Perky, humorous, and unusually moving, David Lindsay-Abaire’s “Snow Angel,” directed by Amy Louise Sebelius for the Garage Theatre’s Student Showcase Spectacular, tells the story of Frida (Lindsey Logan), an outsider who, not finding acceptance among her high school peers, creates a fantasy world in the pages of her journal. These entries console her, give purpose to her imagination; they also become the premise of a story that reconciles her and her friends. The result is an enchanting tale of truth and historical fantasy, of coming of age, and of growing as an individual while finding one’s place with a group.
Glee (snow day!) becomes gloom when seven high school students in Vermont learn they have to turn in journal assignments. Ostracized Frida (Logan) writes about her encounters (real or not?) with an Amish-looking girl named Eva (Jamie Lynn Satre). Kids being kids, the other six read Frida’s accounts of Eva and they too (hive think or not?) describe their own encounters with Eva, culminating in an all-out search for Eva’s lost little sister. The search bonds this magnificent seven in ways no counselor, minister, or parent could ever do.
With fine performances, inspiring direction, and a mood-setting design, the production feels genuine. For one thing, the students are students (Orange County High School for the Performing Arts and Long Beach’s Renaissance High School for the Performing Arts), which makes Sebelius’s achievement – it doesn’t seem like acting - all the more remarkable. For another, the story presents folds coming-of-age scenes (the goofing on someone’s name; the commemoration of a driver’s license; a crush; a clique; an outsider) into the formation of an identity.
With sentences graffitied on the walls that double as both journal entries and dialogue, Rachel Vittorio’s nifty stage includes white walls that allude to both with the snow day’s whiteness and the blank chalkboards of the characters’ hearts and minds.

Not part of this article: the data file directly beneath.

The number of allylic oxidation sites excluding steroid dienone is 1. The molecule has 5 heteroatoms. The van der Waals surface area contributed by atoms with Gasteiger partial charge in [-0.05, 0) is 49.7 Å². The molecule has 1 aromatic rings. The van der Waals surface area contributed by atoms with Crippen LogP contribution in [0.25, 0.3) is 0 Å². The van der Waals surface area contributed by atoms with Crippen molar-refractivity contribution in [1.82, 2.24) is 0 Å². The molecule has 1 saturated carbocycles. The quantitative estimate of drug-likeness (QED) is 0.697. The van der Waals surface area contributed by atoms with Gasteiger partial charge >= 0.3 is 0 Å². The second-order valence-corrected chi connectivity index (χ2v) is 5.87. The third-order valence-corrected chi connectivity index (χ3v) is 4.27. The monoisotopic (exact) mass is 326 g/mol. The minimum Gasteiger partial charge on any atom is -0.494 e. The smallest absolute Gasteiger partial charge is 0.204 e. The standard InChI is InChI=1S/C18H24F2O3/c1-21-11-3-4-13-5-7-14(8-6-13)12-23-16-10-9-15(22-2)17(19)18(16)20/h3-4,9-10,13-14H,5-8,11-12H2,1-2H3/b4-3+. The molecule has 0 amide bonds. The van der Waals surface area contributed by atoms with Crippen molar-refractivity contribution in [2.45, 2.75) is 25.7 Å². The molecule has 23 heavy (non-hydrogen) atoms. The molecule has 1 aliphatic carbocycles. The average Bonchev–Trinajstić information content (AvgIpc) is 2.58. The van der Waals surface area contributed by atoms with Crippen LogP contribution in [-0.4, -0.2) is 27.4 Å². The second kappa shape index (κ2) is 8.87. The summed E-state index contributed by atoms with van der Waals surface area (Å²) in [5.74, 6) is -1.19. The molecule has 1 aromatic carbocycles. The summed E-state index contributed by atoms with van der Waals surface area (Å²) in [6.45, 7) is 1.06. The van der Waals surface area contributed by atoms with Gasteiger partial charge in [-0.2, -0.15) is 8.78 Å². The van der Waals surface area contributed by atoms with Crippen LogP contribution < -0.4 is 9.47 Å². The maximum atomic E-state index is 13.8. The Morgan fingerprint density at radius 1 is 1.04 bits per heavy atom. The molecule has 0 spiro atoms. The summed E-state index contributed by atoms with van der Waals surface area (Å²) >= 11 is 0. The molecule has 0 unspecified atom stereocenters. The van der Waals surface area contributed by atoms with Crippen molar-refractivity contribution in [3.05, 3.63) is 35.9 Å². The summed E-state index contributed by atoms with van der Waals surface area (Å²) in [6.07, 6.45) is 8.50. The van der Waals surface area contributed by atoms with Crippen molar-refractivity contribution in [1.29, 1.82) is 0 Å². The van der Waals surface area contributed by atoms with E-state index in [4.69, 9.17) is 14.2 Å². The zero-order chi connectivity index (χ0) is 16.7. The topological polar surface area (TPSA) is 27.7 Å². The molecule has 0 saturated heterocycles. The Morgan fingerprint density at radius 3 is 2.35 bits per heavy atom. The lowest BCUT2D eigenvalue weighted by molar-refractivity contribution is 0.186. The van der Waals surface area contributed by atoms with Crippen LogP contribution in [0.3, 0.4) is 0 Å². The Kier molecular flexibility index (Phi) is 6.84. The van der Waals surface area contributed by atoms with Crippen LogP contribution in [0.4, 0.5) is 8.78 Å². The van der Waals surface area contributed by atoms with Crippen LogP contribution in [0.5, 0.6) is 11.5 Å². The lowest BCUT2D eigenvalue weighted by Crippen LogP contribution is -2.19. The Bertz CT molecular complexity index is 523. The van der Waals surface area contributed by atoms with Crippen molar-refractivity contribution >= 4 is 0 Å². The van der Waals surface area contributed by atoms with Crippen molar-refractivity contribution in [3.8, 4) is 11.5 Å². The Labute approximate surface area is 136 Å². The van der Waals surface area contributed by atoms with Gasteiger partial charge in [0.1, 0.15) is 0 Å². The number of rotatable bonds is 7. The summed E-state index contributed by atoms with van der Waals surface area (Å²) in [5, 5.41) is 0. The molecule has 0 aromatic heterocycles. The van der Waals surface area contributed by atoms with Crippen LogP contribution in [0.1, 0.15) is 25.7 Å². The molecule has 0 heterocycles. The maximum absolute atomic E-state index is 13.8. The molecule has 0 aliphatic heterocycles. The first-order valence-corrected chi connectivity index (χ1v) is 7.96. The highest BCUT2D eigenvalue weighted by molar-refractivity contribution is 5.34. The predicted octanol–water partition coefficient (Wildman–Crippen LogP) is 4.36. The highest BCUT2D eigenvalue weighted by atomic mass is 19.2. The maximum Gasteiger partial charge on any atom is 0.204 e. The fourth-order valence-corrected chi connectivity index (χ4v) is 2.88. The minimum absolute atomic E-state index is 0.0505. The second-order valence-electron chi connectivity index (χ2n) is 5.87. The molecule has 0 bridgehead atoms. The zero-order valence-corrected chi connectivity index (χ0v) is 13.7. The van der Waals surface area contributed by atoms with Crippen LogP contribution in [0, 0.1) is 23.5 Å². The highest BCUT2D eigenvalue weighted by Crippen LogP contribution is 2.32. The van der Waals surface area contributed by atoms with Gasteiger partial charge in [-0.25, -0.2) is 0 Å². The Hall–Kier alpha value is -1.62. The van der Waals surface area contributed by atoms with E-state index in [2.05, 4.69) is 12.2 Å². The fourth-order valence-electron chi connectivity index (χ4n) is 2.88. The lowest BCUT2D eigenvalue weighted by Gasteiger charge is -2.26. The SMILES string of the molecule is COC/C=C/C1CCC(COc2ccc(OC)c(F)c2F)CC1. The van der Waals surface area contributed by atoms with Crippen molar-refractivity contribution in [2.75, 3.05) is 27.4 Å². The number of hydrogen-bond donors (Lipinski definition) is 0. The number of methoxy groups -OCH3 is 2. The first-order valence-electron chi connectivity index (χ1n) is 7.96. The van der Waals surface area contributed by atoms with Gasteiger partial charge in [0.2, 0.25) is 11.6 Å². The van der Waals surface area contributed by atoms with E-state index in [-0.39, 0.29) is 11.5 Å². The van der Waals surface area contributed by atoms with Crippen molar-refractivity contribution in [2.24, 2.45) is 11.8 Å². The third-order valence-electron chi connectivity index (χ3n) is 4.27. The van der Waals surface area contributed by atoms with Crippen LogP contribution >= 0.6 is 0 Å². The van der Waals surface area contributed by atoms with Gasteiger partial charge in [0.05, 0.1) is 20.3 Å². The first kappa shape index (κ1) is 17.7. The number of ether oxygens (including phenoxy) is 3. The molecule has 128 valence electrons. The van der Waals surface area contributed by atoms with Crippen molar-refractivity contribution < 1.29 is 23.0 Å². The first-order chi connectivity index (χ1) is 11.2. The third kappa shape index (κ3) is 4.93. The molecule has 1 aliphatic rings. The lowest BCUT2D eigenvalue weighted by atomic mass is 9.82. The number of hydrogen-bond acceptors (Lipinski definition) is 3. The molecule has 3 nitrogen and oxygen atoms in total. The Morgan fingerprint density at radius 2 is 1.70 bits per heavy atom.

The characters are believable, the performances adorable. There’s a popular girl, Tina-Louise (Amara Phelps). You should hear the pride in voice when she recites the filmic achievements of the “Gilligan’s Island” actress after whom she’s named. There’s an obnoxious jock, Cliff (Luke Anderson) who use braggadocio to mask his pain for a mother in the hospital. There’s a shy boy, Benny (“Not Lenny!” – Brendan Williamson), whose crush on a sweet girl Jill (Jazzy Jones) is incandescent. See how she out-of-the-blue asks him to go ice-skating, not once but twice.
There’s a wisecracking girl, Helen (Guadalupe Ramos) whose glass eye is more a talking point than an impediment. There’s Satre’s Eva, who’s not of this world or even of the past two centuries. She is devastatingly good, with her inexplicable appearances in a driveway and the middle of a street and her sudden and inexplicable dashing across the stage with an axe. There’s Crank (Shayon S C), an otherwise adorable juvenile delinquent (arsonist, kelptomaniac) who really just wants, without success, to get Jill’s attention. And there’s Logan’s independent yet vulnerable Frida, who seeks (and finds) recourse in her imagination, which turns out to be infectious.
Performances are 8pm, Fri. & Sat. The show runs until June 25. Tickets are $15-$20. The Theatre is located at 251 East 7th St. For more info call 9866) 811-41113 or visit www.thegaragetheatre.org.